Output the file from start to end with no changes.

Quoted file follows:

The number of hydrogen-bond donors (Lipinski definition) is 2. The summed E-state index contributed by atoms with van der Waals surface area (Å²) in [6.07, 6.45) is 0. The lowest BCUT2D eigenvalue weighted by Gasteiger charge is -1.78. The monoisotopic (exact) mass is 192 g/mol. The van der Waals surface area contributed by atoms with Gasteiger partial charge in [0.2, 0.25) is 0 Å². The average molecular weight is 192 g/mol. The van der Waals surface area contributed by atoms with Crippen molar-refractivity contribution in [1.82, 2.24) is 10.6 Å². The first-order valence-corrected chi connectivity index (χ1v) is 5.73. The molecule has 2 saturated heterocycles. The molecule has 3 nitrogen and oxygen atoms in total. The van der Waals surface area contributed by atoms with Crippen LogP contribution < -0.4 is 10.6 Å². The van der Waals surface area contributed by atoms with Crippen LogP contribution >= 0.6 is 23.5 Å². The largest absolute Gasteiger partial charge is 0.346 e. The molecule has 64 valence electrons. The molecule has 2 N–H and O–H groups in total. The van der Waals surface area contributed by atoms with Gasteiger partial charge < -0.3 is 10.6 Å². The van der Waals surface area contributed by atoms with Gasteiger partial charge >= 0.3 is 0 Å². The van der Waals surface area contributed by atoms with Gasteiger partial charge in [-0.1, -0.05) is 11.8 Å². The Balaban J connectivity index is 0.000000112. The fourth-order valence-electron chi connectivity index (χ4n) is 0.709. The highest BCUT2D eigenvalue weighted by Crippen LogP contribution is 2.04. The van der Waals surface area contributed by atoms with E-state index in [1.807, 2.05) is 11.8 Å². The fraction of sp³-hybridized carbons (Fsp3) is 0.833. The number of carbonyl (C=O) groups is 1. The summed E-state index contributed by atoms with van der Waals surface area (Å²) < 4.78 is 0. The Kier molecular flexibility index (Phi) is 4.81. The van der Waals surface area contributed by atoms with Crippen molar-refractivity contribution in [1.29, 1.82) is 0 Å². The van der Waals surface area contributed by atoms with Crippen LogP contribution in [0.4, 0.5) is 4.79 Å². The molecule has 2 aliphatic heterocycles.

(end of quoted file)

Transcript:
The number of hydrogen-bond donors (Lipinski definition) is 2. The summed E-state index contributed by atoms with van der Waals surface area (Å²) in [6.07, 6.45) is 0. The lowest BCUT2D eigenvalue weighted by Gasteiger charge is -1.78. The monoisotopic (exact) mass is 192 g/mol. The van der Waals surface area contributed by atoms with Gasteiger partial charge in [0.2, 0.25) is 0 Å². The average molecular weight is 192 g/mol. The van der Waals surface area contributed by atoms with Crippen molar-refractivity contribution in [1.82, 2.24) is 10.6 Å². The first-order valence-corrected chi connectivity index (χ1v) is 5.73. The molecule has 2 saturated heterocycles. The molecule has 3 nitrogen and oxygen atoms in total. The van der Waals surface area contributed by atoms with Crippen LogP contribution < -0.4 is 10.6 Å². The van der Waals surface area contributed by atoms with Crippen LogP contribution >= 0.6 is 23.5 Å². The largest absolute Gasteiger partial charge is 0.346 e. The molecule has 64 valence electrons. The molecule has 2 N–H and O–H groups in total. The van der Waals surface area contributed by atoms with Gasteiger partial charge < -0.3 is 10.6 Å². The van der Waals surface area contributed by atoms with Gasteiger partial charge >= 0.3 is 0 Å². The van der Waals surface area contributed by atoms with Gasteiger partial charge in [-0.1, -0.05) is 11.8 Å². The Balaban J connectivity index is 0.000000112. The fourth-order valence-electron chi connectivity index (χ4n) is 0.709. The highest BCUT2D eigenvalue weighted by Crippen LogP contribution is 2.04. The van der Waals surface area contributed by atoms with E-state index in [1.807, 2.05) is 11.8 Å². The fraction of sp³-hybridized carbons (Fsp3) is 0.833. The number of carbonyl (C=O) groups is 1. The summed E-state index contributed by atoms with van der Waals surface area (Å²) < 4.78 is 0. The Kier molecular flexibility index (Phi) is 4.81. The van der Waals surface area contributed by atoms with Crippen molar-refractivity contribution in [1.29, 1.82) is 0 Å². The van der Waals surface area contributed by atoms with Crippen LogP contribution in [0.4, 0.5) is 4.79 Å². The molecule has 2 aliphatic heterocycles.